Also if you run into it, here is one for editing the log message of a specific revision. I don't use this so much any more but I made a lot of mistakes early on and prefer to keep the log messages tidy:

function svneditlog () {
    if ! echo $rev | pcregrep '^[0-9]+$'; then
        echo "Invalid usage. svneditlog REV"
    svn info | grep ^URL: | awk '{print $2}' | read url
    svn propedit -r $rev --revprop svn:log $url

In looking at this code, it really shows that I wrote these many years ago when I was just getting started with version control and not very graceful in a shell, but it should still work.

  • 1
    THank you very much. My usage is partly determined by the project I'm working on. I need to change some variables to make it work locally and that variables should not get to production. The project has quite a long history and I can't fix that in the old versions, that are still in use. It's been mostly fixed, but some changes are still needed. But your scripts have shown me the mind-frame i should have... thx – Tomáš Fejfar Nov 2 '11 at 15:51

Leverage your shell's completion. Bash has some completion for svn, zsh's is significantly better. For example, in zsh, svn add <TAB> completes only files that aren't already registered, svn commit <TAB> lists only files that are registered and have changes, and so on. This alone should give you most of what you're asking:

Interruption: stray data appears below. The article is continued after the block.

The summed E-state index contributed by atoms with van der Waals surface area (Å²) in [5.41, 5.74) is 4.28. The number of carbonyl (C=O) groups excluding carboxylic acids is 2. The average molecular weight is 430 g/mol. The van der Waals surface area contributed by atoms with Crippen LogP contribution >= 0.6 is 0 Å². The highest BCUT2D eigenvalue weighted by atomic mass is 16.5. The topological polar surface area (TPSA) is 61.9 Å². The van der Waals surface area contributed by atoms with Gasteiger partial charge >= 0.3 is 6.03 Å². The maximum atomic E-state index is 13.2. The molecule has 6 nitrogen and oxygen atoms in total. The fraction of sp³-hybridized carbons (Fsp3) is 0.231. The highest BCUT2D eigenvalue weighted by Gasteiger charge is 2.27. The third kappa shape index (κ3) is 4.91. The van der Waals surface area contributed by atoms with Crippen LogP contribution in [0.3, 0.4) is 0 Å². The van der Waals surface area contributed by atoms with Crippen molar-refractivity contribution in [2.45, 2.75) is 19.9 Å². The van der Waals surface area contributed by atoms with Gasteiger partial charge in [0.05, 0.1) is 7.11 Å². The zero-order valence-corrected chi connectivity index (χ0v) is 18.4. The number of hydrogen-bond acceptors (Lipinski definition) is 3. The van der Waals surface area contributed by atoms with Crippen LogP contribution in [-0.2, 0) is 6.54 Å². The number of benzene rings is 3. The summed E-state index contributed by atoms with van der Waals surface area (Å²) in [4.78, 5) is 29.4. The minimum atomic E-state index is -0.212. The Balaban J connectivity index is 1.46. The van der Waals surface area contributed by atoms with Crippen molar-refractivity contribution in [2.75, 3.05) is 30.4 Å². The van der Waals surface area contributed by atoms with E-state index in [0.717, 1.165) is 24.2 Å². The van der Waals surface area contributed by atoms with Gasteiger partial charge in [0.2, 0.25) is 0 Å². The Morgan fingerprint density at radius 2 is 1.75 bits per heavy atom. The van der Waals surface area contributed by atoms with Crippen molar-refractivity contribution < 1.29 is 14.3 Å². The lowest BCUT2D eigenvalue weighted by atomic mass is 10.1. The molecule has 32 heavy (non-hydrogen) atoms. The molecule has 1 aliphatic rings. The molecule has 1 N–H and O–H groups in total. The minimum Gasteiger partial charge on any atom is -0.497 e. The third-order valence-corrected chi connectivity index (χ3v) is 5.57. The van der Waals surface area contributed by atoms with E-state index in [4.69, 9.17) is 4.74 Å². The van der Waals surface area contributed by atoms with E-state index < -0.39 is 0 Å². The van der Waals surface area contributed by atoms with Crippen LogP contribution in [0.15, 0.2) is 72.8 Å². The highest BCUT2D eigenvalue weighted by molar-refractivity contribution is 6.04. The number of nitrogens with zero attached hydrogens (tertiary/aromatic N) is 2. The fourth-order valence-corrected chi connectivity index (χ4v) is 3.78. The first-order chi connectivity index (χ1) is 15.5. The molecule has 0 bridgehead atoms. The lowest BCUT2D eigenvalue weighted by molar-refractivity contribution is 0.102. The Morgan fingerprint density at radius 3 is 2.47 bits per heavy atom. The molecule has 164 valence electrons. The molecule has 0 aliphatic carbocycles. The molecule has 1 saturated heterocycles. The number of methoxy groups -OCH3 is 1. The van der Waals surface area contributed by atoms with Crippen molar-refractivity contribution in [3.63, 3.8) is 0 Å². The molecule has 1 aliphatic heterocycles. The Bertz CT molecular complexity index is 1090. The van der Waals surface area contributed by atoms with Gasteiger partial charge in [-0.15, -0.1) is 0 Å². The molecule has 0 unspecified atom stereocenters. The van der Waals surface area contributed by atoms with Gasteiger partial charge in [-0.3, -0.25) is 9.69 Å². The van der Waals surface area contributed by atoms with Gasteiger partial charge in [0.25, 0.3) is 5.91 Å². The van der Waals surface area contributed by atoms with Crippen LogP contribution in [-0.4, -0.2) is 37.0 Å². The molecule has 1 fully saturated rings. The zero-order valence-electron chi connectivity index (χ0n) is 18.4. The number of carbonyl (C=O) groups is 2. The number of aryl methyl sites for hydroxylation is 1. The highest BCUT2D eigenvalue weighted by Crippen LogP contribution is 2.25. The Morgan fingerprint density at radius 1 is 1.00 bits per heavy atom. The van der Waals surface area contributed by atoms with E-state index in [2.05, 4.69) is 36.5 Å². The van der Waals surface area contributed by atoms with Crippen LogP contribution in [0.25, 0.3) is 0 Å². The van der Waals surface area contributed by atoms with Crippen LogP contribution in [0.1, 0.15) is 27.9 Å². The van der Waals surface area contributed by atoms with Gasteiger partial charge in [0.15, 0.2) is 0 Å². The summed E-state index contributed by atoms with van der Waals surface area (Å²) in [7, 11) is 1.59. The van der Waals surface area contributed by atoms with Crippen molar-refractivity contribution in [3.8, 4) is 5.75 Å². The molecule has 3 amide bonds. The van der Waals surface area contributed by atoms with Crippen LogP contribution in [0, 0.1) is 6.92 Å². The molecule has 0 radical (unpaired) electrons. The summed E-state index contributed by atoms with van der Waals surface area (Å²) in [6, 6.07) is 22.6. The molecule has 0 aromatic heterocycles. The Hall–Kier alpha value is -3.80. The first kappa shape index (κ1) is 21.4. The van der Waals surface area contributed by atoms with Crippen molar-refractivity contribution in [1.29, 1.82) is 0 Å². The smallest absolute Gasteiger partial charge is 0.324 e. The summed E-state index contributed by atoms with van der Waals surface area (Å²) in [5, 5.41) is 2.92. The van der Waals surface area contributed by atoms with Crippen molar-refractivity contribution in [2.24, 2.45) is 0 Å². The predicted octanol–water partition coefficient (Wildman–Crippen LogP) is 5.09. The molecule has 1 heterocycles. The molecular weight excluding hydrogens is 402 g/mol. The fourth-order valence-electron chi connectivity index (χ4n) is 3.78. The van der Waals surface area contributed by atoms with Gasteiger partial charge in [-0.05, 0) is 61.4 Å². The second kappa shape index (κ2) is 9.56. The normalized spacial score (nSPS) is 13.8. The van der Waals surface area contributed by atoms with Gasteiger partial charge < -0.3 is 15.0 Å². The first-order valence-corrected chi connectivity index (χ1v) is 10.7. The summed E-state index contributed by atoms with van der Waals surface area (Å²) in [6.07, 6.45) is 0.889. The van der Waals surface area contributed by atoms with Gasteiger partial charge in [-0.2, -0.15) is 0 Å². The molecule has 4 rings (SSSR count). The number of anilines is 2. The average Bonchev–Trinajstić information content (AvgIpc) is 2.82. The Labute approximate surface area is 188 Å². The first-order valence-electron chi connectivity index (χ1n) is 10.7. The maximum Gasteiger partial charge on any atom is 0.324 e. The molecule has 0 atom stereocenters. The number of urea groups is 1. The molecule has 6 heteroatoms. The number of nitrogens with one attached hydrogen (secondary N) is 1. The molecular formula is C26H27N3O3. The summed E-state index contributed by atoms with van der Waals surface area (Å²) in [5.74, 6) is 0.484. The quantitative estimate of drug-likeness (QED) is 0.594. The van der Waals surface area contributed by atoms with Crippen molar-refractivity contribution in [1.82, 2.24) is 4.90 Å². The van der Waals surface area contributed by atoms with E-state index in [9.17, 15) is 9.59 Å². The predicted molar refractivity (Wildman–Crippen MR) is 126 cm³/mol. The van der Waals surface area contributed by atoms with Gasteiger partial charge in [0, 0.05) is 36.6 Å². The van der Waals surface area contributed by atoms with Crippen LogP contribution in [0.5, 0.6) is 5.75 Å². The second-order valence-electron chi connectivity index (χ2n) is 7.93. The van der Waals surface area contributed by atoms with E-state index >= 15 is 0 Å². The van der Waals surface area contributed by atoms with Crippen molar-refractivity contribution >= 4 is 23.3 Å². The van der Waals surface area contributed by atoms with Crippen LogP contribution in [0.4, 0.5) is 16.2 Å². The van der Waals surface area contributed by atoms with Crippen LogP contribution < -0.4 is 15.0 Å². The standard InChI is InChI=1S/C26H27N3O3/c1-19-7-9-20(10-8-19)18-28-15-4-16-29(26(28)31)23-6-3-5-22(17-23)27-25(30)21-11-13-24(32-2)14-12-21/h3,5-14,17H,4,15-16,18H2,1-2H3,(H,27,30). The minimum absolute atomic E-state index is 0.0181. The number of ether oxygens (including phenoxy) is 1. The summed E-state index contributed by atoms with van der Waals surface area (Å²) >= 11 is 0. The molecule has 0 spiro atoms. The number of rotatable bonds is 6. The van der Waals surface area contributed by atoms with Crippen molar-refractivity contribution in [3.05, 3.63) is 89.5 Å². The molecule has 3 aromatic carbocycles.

• find modified files in directory → svn status or svn commit <TAB>
  • commit only SOME of them → svn commit <TAB>
  • list unversioned files → svn status or svn add <TAB>
  • add only some → svn add <TAB>
  • revert only some files in certain directory → svn revert <TAB>

Define aliases and functions for the commands you use most often. Here are some that I use in zsh (note that I'm transitioning towards VC-agnostic aliases; these are svn-specific shortcuts, analogous to the CVS shortcuts that I'd been using for a decade or so).

## Show file status (excluding non-controlled files)
alias svns='svn status > >(grep -v "^?")'
## Show the status of modified files (in particular, to notice potential conflicts in the next update)
svnm () {
  [[ $# -ne 0 ]] || set .
  svn merge -r BASE:HEAD --dry-run "$@" | sed -e '/^-/d'
  return $pipestatus[1]

## log (in chronological order)
svnl () {
  local since="1" cmd arg= ret=0
  if [[ $1 = <1900->-<1-12>-<1-31> ]]; then
  elif [[ $1 = <1-> ]]; then
  cmd=(svn log -r$since:HEAD)
  while [[ $1 = -* ]]; do
    cmd=($cmd $1)
  if [[ $# -ne 0 ]]; then
    for arg; do
      $cmd[@] $1
      ret=$((ret > $? ? $ret : $?))
    return $ret
## log (from the start of the present branch or the last move)
alias svnlb='svnl --stop-on-copy'

You may want to include some version control information in your prompt, with zsh's vcsinfo.

  • 1
    Thanks. Really good usage of dry run merge. I like that :) Not so sure I'll switch to zsh (switching win->unix is enough problems already), but still it's interesting use. – Tomáš Fejfar Nov 2 '11 at 15:57